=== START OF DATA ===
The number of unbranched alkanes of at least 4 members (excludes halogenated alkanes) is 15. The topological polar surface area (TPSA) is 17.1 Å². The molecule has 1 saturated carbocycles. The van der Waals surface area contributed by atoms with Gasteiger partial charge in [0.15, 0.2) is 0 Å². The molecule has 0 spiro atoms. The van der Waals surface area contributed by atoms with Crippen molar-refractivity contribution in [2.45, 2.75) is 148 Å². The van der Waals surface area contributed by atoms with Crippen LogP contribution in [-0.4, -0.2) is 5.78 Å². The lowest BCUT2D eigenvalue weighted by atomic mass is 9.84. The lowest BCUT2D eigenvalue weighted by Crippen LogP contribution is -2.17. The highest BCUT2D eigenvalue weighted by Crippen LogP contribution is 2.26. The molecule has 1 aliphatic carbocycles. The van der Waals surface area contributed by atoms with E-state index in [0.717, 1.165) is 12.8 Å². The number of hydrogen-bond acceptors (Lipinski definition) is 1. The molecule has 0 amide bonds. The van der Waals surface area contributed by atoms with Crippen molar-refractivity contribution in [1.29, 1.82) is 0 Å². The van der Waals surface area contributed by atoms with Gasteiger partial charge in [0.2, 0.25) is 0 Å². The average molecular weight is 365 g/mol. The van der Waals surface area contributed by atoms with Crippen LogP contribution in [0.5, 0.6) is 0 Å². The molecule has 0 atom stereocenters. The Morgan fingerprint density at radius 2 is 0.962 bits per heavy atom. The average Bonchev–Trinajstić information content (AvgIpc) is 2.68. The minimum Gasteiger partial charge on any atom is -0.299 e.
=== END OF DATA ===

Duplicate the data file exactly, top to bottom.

The number of unbranched alkanes of at least 4 members (excludes halogenated alkanes) is 15. The topological polar surface area (TPSA) is 17.1 Å². The molecule has 1 saturated carbocycles. The van der Waals surface area contributed by atoms with Gasteiger partial charge in [0.15, 0.2) is 0 Å². The molecule has 0 spiro atoms. The van der Waals surface area contributed by atoms with Crippen molar-refractivity contribution in [2.45, 2.75) is 148 Å². The van der Waals surface area contributed by atoms with Crippen LogP contribution in [-0.4, -0.2) is 5.78 Å². The lowest BCUT2D eigenvalue weighted by atomic mass is 9.84. The lowest BCUT2D eigenvalue weighted by Crippen LogP contribution is -2.17. The highest BCUT2D eigenvalue weighted by Crippen LogP contribution is 2.26. The molecule has 1 aliphatic carbocycles. The van der Waals surface area contributed by atoms with E-state index in [0.717, 1.165) is 12.8 Å². The number of hydrogen-bond acceptors (Lipinski definition) is 1. The molecule has 0 amide bonds. The van der Waals surface area contributed by atoms with Crippen molar-refractivity contribution in [1.29, 1.82) is 0 Å². The van der Waals surface area contributed by atoms with Gasteiger partial charge in [0.2, 0.25) is 0 Å². The average molecular weight is 365 g/mol. The van der Waals surface area contributed by atoms with Crippen LogP contribution in [0.5, 0.6) is 0 Å². The molecule has 0 atom stereocenters. The Morgan fingerprint density at radius 2 is 0.962 bits per heavy atom. The average Bonchev–Trinajstić information content (AvgIpc) is 2.68. The minimum Gasteiger partial charge on any atom is -0.299 e.